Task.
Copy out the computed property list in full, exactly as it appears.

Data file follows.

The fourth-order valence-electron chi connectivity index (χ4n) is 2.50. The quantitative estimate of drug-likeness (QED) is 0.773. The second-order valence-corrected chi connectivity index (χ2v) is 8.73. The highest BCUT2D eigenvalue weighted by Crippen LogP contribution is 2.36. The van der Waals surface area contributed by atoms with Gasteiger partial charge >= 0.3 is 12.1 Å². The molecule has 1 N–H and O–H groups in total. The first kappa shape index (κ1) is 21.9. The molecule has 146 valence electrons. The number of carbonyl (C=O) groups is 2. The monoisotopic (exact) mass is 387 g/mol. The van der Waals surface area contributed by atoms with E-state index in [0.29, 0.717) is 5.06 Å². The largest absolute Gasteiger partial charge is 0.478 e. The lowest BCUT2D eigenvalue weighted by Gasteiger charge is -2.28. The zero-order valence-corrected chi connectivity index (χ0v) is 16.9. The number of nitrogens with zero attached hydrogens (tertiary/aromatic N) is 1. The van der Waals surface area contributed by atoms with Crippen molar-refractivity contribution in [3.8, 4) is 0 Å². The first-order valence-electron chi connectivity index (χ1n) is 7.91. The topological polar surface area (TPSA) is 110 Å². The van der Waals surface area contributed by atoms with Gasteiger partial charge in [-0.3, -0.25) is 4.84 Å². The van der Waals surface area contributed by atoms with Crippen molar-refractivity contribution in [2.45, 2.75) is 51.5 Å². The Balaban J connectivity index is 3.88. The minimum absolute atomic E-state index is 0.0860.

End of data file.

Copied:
The fourth-order valence-electron chi connectivity index (χ4n) is 2.50. The quantitative estimate of drug-likeness (QED) is 0.773. The second-order valence-corrected chi connectivity index (χ2v) is 8.73. The highest BCUT2D eigenvalue weighted by Crippen LogP contribution is 2.36. The van der Waals surface area contributed by atoms with Gasteiger partial charge >= 0.3 is 12.1 Å². The molecule has 1 N–H and O–H groups in total. The first kappa shape index (κ1) is 21.9. The molecule has 146 valence electrons. The number of carbonyl (C=O) groups is 2. The monoisotopic (exact) mass is 387 g/mol. The van der Waals surface area contributed by atoms with E-state index in [0.29, 0.717) is 5.06 Å². The largest absolute Gasteiger partial charge is 0.478 e. The lowest BCUT2D eigenvalue weighted by Gasteiger charge is -2.28. The zero-order valence-corrected chi connectivity index (χ0v) is 16.9. The number of nitrogens with zero attached hydrogens (tertiary/aromatic N) is 1. The van der Waals surface area contributed by atoms with Crippen molar-refractivity contribution in [3.8, 4) is 0 Å². The first-order valence-electron chi connectivity index (χ1n) is 7.91. The topological polar surface area (TPSA) is 110 Å². The van der Waals surface area contributed by atoms with Gasteiger partial charge in [-0.3, -0.25) is 4.84 Å². The van der Waals surface area contributed by atoms with Crippen molar-refractivity contribution in [2.45, 2.75) is 51.5 Å². The Balaban J connectivity index is 3.88. The minimum absolute atomic E-state index is 0.0860.